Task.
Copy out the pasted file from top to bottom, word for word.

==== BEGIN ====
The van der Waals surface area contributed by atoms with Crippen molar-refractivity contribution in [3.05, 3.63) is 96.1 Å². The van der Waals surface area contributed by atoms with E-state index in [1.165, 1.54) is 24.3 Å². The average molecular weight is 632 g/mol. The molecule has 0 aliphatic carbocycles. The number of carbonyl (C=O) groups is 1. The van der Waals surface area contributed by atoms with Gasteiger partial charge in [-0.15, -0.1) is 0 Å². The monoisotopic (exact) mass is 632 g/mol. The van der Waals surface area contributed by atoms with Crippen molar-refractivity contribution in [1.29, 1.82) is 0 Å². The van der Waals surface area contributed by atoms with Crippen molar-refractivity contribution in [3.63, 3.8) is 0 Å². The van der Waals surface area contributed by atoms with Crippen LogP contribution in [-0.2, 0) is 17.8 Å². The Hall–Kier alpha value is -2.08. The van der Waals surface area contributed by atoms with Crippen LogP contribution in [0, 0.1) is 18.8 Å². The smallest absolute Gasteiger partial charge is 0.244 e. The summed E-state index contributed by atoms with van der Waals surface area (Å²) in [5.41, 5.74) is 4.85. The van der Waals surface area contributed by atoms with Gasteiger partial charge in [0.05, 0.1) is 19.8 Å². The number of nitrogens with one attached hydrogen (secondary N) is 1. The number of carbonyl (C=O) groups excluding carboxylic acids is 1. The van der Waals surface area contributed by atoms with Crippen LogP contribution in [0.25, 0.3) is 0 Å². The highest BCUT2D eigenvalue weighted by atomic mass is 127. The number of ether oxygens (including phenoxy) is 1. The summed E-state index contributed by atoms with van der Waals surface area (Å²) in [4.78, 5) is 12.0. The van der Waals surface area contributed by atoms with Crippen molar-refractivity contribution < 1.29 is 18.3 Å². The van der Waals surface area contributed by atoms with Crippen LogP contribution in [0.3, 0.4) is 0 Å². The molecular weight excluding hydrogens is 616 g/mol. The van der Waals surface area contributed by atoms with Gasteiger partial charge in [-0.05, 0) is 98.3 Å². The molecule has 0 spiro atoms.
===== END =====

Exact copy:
The van der Waals surface area contributed by atoms with Crippen molar-refractivity contribution in [3.05, 3.63) is 96.1 Å². The van der Waals surface area contributed by atoms with E-state index in [1.165, 1.54) is 24.3 Å². The average molecular weight is 632 g/mol. The molecule has 0 aliphatic carbocycles. The number of carbonyl (C=O) groups is 1. The van der Waals surface area contributed by atoms with Gasteiger partial charge in [-0.15, -0.1) is 0 Å². The monoisotopic (exact) mass is 632 g/mol. The van der Waals surface area contributed by atoms with Crippen molar-refractivity contribution in [1.29, 1.82) is 0 Å². The van der Waals surface area contributed by atoms with Crippen molar-refractivity contribution in [3.63, 3.8) is 0 Å². The van der Waals surface area contributed by atoms with Crippen LogP contribution in [-0.2, 0) is 17.8 Å². The Hall–Kier alpha value is -2.08. The van der Waals surface area contributed by atoms with Crippen LogP contribution in [0, 0.1) is 18.8 Å². The smallest absolute Gasteiger partial charge is 0.244 e. The summed E-state index contributed by atoms with van der Waals surface area (Å²) in [5.41, 5.74) is 4.85. The van der Waals surface area contributed by atoms with Gasteiger partial charge in [0.05, 0.1) is 19.8 Å². The number of nitrogens with one attached hydrogen (secondary N) is 1. The number of carbonyl (C=O) groups excluding carboxylic acids is 1. The van der Waals surface area contributed by atoms with Crippen LogP contribution in [0.25, 0.3) is 0 Å². The highest BCUT2D eigenvalue weighted by atomic mass is 127. The number of ether oxygens (including phenoxy) is 1. The summed E-state index contributed by atoms with van der Waals surface area (Å²) in [4.78, 5) is 12.0. The van der Waals surface area contributed by atoms with Crippen molar-refractivity contribution < 1.29 is 18.3 Å². The van der Waals surface area contributed by atoms with Crippen LogP contribution in [0.3, 0.4) is 0 Å². The molecular weight excluding hydrogens is 616 g/mol. The van der Waals surface area contributed by atoms with Gasteiger partial charge in [-0.05, 0) is 98.3 Å². The molecule has 0 spiro atoms.